Sometimes, new technologies have a shaky start.
And the United States government just began a formal probe into Tesla's Autopilot system, which is a partially autonomous system, in the wake of several collisions with parked emergency vehicles, according to a posting on the US Department of Transportation's National Highway Traffic Safety Administration's (NHTSA's) website.
Some would say this was a long time coming. And it could lead to fundamental changes in how autonomous systems are regulated for the next generation of advanced cars.
Tesla's Autopilot is a partially autonomous system
The investigation involves 765,000 Telsa vehicles, which basically accounts for everything the company has sold in the U.S. since the beginning of its 2014 model year, according to a press release on TechXplore. Seventeen people were injured and one killed in the crashes tracked by the NHTSA during the probe. The government agency also noted 11 crashes since 2018 that involved Teslas set on Autopilot or Traffic Aware Cruise Control impacting vehicles in first responder-environments, where there were flashing lights, flares, deployed hazard cones, or illuminated arrow boards.
The new probe comes as further proof that the Biden administration's NGTSA is assuming a more serious stance on the development and deployment of automated vehicle safety than was seen during earlier administrations. In the past, the agency hesitated on regulating the nascent technology, to avoid public adoption of similar autonomous systems, which may evolve into life-saving features of next-gen vehicles. But now, with the investigation probing the company's entire lineup, including the Models S, X, Y, and 3 from the 2014 through 2021 years, it seems safety has gained primary urgency.
Advocacy group pushes for safeguards to limit the use of electronic driving systems
As of writing, the National Transportation Safety Board recommended that NHTSA and Tesla limit the use of Autopilot to regions where there is no danger of impacts. The NTSB also suggested that Tesla should be required to enhance its systems to ensure drivers are fully aware of their surroundings and ready to assume control at any moment. But so far, the NHTSA hasn't made these suggested measures official.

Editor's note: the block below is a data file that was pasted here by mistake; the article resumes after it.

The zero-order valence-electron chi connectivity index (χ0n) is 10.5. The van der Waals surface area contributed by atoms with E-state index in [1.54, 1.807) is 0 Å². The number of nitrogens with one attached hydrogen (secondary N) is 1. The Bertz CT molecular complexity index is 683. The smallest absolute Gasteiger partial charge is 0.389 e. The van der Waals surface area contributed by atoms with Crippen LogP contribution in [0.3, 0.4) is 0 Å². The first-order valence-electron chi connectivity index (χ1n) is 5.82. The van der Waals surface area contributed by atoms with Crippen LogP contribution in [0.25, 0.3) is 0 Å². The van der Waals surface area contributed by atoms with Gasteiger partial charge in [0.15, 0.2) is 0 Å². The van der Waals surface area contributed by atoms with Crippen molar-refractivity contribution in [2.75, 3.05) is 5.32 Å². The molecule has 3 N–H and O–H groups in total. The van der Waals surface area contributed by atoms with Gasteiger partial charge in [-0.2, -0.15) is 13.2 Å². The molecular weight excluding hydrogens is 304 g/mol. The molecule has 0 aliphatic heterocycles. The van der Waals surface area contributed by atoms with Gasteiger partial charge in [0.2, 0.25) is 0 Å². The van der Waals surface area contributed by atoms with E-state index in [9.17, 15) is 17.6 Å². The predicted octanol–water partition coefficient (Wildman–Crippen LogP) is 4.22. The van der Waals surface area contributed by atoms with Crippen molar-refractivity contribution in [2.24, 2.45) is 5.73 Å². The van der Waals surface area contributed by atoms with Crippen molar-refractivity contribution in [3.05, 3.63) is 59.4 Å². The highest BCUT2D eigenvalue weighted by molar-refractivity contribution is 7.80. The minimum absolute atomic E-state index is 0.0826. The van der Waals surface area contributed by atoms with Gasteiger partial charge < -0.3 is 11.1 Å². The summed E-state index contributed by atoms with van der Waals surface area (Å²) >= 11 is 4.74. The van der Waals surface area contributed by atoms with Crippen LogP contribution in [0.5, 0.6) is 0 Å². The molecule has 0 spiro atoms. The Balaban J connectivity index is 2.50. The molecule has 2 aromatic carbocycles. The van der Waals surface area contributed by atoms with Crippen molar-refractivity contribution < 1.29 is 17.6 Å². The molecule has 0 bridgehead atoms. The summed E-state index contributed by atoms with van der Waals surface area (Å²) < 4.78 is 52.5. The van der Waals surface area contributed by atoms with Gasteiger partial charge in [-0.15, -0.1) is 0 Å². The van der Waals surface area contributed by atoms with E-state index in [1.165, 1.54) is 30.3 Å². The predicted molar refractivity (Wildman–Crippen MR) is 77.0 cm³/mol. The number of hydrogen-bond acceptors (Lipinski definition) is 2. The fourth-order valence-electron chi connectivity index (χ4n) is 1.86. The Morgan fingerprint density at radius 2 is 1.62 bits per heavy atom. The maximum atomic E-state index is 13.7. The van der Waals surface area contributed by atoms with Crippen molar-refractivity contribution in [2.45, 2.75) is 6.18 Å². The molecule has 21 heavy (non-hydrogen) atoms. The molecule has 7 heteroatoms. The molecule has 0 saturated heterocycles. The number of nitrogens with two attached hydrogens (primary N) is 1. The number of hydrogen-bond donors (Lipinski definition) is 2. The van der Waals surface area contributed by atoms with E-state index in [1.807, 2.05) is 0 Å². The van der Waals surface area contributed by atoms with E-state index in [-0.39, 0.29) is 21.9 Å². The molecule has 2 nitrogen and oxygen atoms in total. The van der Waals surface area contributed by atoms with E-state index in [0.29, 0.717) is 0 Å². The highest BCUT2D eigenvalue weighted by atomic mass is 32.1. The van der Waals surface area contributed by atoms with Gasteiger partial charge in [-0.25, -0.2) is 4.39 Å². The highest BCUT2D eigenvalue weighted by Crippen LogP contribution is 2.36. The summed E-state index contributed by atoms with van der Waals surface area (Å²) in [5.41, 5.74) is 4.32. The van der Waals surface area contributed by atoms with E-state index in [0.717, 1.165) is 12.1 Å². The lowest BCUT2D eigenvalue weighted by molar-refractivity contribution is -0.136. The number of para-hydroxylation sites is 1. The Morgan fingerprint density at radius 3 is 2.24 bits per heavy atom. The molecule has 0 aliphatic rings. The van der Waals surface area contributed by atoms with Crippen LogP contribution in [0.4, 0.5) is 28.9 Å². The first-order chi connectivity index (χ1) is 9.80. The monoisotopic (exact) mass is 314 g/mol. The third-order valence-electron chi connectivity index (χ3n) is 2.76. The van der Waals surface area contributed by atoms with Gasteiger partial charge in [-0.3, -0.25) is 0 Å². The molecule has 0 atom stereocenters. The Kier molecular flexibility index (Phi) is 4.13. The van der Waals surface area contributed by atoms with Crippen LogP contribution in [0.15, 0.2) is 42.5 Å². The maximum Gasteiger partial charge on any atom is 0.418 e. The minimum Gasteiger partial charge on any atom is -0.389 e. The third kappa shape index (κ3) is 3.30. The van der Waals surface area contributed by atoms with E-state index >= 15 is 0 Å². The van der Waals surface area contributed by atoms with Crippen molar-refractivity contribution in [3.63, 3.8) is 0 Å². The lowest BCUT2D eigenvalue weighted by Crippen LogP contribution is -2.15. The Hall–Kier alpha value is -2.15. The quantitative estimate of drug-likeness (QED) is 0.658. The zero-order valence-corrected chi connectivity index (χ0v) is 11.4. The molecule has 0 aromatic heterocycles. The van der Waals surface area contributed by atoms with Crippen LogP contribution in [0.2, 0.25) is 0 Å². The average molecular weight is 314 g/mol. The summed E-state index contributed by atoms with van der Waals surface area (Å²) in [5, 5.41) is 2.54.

In 2020, the NTSB said Tesla, its drivers, and even relaxed regulations from the NHTSA were responsible for two collisions involving the vehicles crashing underneath crossing tractor-trailers. The former agency argued that the NHTSA neglected to require automakers to establish safeguards to limit the use of electronic driving systems. The NHTSA made its decision on the matter after probing a 2019 crash in Delray Beach, Florida, where a 50-year-old Tesla Model 3 driver died. This incident saw a Tesla on Autopilot fail to brake or attempt to dodge the tractor-trailer crossing its trajectory.
"We are glad to see NHTSA finally acknowledge our long standing call to investigate Tesla for putting technology on the road that will be foreseeably misused in a way that is leading to crashes, injuries, and deaths," said Executive Director Jason Levine of the nonprofit Center for Auto Safety, an advocacy group, in the TechXplore release. "If anything, this probe needs to go far beyond crashes involving first responder vehicles because the danger is to all drivers, passengers, and pedestrians when Autopilot is engaged." And he may be right. The semi-autonomous system has been misused extensively by Tesla drivers, who have been caught not only drunk driving (in Norway, for example), but even sitting in the backseat of the car while careening down a California highway. If we can't physically force or rationally convince people to never drink and drive (or sit in the back) after activating their Tesla's Autopilot, then the only answer may be to enforce stricter regulations and technological means of checking the awareness and state of drivers.